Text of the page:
Dr. Saturday - NCAAF

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Washington 16, USC 13. We'll return to Washington's role in this Tunguska event momentarily, but for the record: Congratulations, Huskies. Last week you end the nation's longest losing streak; this week you end a 10-game Pac-10 skid by knocking off the seven-time-reigning conference champion. That's, uh, quite a turnaround you've got there, Coach Sarkisian.

Now, to the main event: Welcome back to the center of the shame stage, USC. The Trojans ought to be familiar enough with the routine by now; I know I am, considering we went through the same reaction twice in 2006, again in 2007 and again last year. It's the Trojans' fifth loss as a double-digit favorite in four years, all of them utter jaw-droppers. The home collapse against Stanford two years ago -- when the Cardinal were also breaking in a brand new, young coach after a catastrophe of a season in 2006 -- was the greatest upset of all time; the Huskies were only half the underdog today (+19) that Stanford was then (+38), but that speaks far more to where the Trojans are now than the Huskies. And where that is, clearly, is in a near-constant state of vulnerability for a team that probably still deserves to be favored every time it walks on the field.

I'll say here exactly what I said after last year's stunning loss at Oregon State: USC can't keep getting passes for games like this. Three Four years in a row it's dropped out of the top two or three in the polls with a shocking, inexcusable loss to a vastly inferior outfit, with the exact same set of problems: Inconsistency at quarterback, a sketchy, makeshift running game and no go-to playmakers anywhere on an offense ostensibly overflowing with them.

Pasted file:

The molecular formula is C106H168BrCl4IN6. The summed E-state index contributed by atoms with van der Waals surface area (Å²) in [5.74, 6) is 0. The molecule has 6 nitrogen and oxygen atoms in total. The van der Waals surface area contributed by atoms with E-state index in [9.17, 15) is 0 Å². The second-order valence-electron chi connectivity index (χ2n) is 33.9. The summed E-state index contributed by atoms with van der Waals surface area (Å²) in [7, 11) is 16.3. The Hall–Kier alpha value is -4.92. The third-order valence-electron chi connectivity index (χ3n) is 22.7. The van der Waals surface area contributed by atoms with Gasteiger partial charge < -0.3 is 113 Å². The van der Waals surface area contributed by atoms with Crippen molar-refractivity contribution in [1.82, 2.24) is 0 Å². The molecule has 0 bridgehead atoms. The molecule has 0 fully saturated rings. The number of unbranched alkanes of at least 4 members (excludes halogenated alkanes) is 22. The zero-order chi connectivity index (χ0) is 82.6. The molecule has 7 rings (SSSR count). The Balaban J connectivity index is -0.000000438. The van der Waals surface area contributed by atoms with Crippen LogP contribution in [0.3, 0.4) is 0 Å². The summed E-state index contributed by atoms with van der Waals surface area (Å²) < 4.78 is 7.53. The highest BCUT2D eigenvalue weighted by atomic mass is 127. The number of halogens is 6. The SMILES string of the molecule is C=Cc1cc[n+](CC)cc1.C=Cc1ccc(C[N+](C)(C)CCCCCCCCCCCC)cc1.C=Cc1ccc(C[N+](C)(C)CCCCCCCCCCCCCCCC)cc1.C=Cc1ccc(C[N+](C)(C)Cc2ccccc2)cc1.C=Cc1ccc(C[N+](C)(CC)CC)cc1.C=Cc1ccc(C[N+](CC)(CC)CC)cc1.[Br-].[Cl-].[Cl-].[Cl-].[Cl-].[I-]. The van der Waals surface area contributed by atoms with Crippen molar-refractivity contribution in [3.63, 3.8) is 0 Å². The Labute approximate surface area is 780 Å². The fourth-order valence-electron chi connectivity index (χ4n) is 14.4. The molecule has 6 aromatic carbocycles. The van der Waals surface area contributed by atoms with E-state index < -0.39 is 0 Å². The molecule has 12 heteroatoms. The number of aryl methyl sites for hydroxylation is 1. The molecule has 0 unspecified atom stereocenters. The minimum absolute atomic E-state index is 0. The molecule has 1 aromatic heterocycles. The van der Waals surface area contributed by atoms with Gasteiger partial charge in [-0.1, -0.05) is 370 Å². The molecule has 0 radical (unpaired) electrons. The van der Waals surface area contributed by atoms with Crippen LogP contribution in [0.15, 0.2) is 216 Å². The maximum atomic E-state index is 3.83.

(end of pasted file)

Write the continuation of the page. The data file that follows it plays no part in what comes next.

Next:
Unlike last year, however, I'm no longer willing to concede that one-loss SC is certain to rebound and wind up running roughshod over the rest of the Pac-10, anyway. This bunch had a laundry list of obvious issues coming in, especially at quarterback, and it's not going to solve them by getting Matt Barkley back next week from his sore shoulder. These are not fluky problems: The Trojans are not good right now on offense; they're disconcertingly young on defense; and they're banged up everywhere.

Most distressingly, the killer instinct that's been so apparent for years in big games was completely absent again today when the spotlight was off: The Trojans moved the ball just fine, especially on the ground, but failed to score at all on four separate drives that crossed the Husky 35-yard line and had to settle for field goals on two others. For the second week in a row, the offense mounted one (1) sustained touchdown drive. Only this one was against the reigning laughingstock of the West Coast, not a perennial top-10 power, and Washington was able to take command with momentum in its grasp in a way Ohio State almost refused to.

So the Huskies, clearly, are a very, very different team under former SC offensive coordinator Steve Sarkisian than under Tyrone Willingham, whose lackluster recruiting supposedly left the program in a hole it would take a half-decade to crawl out of. Judging from the Huskies' heroic effort against LSU in the opener and the new Upset of the Year, it took Sarkisian an offseason. Talent or not, this is a totally different team.

USC, though, USC is the Same Old Trojans: Win the big one, gaffe away the little one. Four straight years and counting. Again, I'll repeat myself from last September's loss in Corvallis: If Ohio State deserves to be ridiculed and scorned and run out the mythical championship picture on a rail for its primetime, big game failures, when are we going to hold USC accountable for repeatedly losing the little one?

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